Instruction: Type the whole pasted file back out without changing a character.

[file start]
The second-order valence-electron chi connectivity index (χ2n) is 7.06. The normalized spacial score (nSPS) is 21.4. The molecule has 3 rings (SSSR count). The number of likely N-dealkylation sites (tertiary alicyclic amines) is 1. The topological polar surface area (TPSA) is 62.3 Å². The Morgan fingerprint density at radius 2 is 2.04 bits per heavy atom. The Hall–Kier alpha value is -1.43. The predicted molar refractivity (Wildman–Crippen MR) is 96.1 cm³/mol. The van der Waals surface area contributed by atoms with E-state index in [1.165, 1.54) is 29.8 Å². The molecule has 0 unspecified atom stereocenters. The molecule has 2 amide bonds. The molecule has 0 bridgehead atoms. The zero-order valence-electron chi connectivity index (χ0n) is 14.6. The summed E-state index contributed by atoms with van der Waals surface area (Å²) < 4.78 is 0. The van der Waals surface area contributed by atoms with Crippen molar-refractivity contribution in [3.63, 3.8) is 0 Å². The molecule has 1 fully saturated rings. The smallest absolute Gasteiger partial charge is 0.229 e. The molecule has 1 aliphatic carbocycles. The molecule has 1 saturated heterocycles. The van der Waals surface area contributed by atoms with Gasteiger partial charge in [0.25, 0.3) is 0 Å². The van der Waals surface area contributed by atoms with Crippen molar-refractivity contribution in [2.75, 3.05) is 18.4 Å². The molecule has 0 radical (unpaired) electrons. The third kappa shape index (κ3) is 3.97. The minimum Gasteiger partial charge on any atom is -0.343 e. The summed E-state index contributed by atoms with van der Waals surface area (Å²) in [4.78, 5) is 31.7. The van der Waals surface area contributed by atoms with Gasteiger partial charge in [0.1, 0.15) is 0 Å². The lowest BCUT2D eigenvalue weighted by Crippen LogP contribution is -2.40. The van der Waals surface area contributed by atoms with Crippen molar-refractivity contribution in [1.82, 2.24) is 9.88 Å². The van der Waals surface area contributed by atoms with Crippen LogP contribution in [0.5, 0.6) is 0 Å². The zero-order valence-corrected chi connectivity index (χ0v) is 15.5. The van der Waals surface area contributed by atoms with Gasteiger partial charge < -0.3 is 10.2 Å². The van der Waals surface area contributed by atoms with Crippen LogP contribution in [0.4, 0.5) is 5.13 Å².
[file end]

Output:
The second-order valence-electron chi connectivity index (χ2n) is 7.06. The normalized spacial score (nSPS) is 21.4. The molecule has 3 rings (SSSR count). The number of likely N-dealkylation sites (tertiary alicyclic amines) is 1. The topological polar surface area (TPSA) is 62.3 Å². The Morgan fingerprint density at radius 2 is 2.04 bits per heavy atom. The Hall–Kier alpha value is -1.43. The predicted molar refractivity (Wildman–Crippen MR) is 96.1 cm³/mol. The van der Waals surface area contributed by atoms with E-state index in [1.165, 1.54) is 29.8 Å². The molecule has 0 unspecified atom stereocenters. The molecule has 2 amide bonds. The molecule has 0 bridgehead atoms. The zero-order valence-electron chi connectivity index (χ0n) is 14.6. The summed E-state index contributed by atoms with van der Waals surface area (Å²) < 4.78 is 0. The van der Waals surface area contributed by atoms with Crippen molar-refractivity contribution in [3.63, 3.8) is 0 Å². The molecule has 1 fully saturated rings. The smallest absolute Gasteiger partial charge is 0.229 e. The molecule has 1 aliphatic carbocycles. The molecule has 1 saturated heterocycles. The van der Waals surface area contributed by atoms with Gasteiger partial charge in [0.25, 0.3) is 0 Å². The van der Waals surface area contributed by atoms with Crippen molar-refractivity contribution in [2.75, 3.05) is 18.4 Å². The molecule has 0 radical (unpaired) electrons. The third kappa shape index (κ3) is 3.97. The minimum Gasteiger partial charge on any atom is -0.343 e. The summed E-state index contributed by atoms with van der Waals surface area (Å²) in [4.78, 5) is 31.7. The van der Waals surface area contributed by atoms with Gasteiger partial charge in [0.1, 0.15) is 0 Å². The lowest BCUT2D eigenvalue weighted by Crippen LogP contribution is -2.40. The van der Waals surface area contributed by atoms with Crippen molar-refractivity contribution in [1.82, 2.24) is 9.88 Å². The van der Waals surface area contributed by atoms with Crippen LogP contribution in [0.5, 0.6) is 0 Å². The zero-order valence-corrected chi connectivity index (χ0v) is 15.5. The van der Waals surface area contributed by atoms with Gasteiger partial charge < -0.3 is 10.2 Å². The van der Waals surface area contributed by atoms with Crippen LogP contribution in [0.4, 0.5) is 5.13 Å².